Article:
Petition filed to remove mayoral candidate Eddy Aragon from the ballot

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ALBUQUERQUE, N.M. — There is more legal drama in the already dramatic race for Albuquerque mayor, with a new push to disqualify one of the candidates.

A petition filed in District Court on Tuesday is asking a judge to make Bernalillo County Clerk Linda Stover remove Eddy Aragon from the ballot. It all centers around his current living situation.

Last week, KOB 4 Investigator Chris Ramirez revealed Eddy Aragon currently lives at his radio station in southeast Albuquerque, during an interview after Aragon announced his run for mayor.

“I’m here most of the time,” said Aragon. “I got rid of my house last May once I got a divorce, my rental that i was in, and I don’t know if you know how difficult it is to buy a house right now and how saturated the market is full of buyers.”

Now, Aragon’s living arrangements have sparked a petition to remove him from the ballot, alleging he doesn’t meet the residency requirement.

"I think it’s undisputed that Mr. Aragon does not satisfy that residency requirement because he doesn’t live in a residence as defined by the city code,” said attorney Thomas Grover. “He lives in an office, in a non-residential building, in a non-residentially zoned area and as such he doesn’t satisfy that component."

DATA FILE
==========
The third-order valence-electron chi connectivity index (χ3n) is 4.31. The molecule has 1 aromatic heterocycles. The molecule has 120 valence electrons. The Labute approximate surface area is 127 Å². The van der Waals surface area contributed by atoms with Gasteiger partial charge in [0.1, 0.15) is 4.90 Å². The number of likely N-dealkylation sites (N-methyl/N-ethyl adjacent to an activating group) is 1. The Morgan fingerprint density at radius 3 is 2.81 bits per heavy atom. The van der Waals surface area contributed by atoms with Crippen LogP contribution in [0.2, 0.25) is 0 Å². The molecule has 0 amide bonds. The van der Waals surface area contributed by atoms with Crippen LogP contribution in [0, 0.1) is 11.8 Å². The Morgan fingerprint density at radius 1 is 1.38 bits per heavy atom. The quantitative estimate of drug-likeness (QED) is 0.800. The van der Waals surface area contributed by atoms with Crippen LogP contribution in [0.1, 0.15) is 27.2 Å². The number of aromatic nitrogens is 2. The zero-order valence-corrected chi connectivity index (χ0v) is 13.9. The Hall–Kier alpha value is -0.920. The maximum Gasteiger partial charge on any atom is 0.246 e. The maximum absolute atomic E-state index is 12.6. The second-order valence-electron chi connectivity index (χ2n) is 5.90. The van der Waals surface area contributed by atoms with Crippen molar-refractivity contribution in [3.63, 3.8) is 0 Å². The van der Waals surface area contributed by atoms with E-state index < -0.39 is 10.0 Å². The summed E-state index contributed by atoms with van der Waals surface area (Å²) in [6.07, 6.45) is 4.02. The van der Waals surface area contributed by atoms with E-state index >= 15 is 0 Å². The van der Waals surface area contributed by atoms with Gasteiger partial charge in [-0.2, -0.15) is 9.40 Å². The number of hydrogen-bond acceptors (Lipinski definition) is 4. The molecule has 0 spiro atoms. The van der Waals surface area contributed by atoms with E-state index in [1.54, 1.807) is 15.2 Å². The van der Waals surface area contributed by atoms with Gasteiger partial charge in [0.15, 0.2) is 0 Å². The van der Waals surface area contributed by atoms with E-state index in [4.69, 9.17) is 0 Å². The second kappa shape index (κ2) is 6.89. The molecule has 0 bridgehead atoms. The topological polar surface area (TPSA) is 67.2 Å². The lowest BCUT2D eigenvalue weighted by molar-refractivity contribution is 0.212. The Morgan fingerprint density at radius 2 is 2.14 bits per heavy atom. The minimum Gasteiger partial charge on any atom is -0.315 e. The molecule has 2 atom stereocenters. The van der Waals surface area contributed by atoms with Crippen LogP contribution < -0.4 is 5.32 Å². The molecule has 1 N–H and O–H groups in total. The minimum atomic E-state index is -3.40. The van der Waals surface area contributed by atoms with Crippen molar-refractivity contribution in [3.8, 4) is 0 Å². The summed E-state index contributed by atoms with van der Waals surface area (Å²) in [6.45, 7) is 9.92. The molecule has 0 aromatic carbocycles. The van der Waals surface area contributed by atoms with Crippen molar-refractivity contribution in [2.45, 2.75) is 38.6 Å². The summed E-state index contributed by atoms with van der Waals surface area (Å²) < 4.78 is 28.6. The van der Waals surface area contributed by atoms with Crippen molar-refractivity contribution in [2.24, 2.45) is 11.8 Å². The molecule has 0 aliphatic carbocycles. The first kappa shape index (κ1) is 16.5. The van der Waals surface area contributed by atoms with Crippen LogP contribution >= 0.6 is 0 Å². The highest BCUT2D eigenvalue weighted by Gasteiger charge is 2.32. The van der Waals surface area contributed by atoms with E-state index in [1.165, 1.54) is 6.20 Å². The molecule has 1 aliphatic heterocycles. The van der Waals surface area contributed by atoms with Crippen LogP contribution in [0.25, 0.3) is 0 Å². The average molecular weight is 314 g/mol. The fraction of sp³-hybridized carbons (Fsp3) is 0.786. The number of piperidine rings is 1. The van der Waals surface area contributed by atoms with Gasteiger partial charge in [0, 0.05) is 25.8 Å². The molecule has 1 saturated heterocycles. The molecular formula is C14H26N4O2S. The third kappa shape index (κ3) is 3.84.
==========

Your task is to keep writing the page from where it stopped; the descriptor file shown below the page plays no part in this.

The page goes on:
Grover is representing Esther Rivera, an Albuquerque voter, who filed the petition.

"Ms. Rivera’s posture is: Look, this is hotly contested mayoral race. Everything’s being scrutinized to individual signature levels. Why should Eddy get a pass when other people aren’t? Where she is politically – is she’s waiting and seeing — but I think you can count on the fact that Ms. Rivera is not going to be voting for Eddy Aragon if he remains on the ballot."

But Aragon calls the petition politically motivated.

"Given the plaintiff I’m not surprised,” said Aragon. “The woman who did it has a long history of going after me and hating me on Facebook, social media, etc."

Aragon says the office building is within the city of Albuquerque and he is allowed to live there under the zoning codes since it’s a mixed-use office.

"One dwelling per premise for watchman. I mean, the landlords who I actually work for as a commercial real estate broker have referred to me several times as the watchman here. They’re finding it kind of comical, to be quite honest, because I’m here all the time," Aragon said. He plans to file a dismissal.

KOB 4 reached out to Stover for a comment. She hasn’t responded.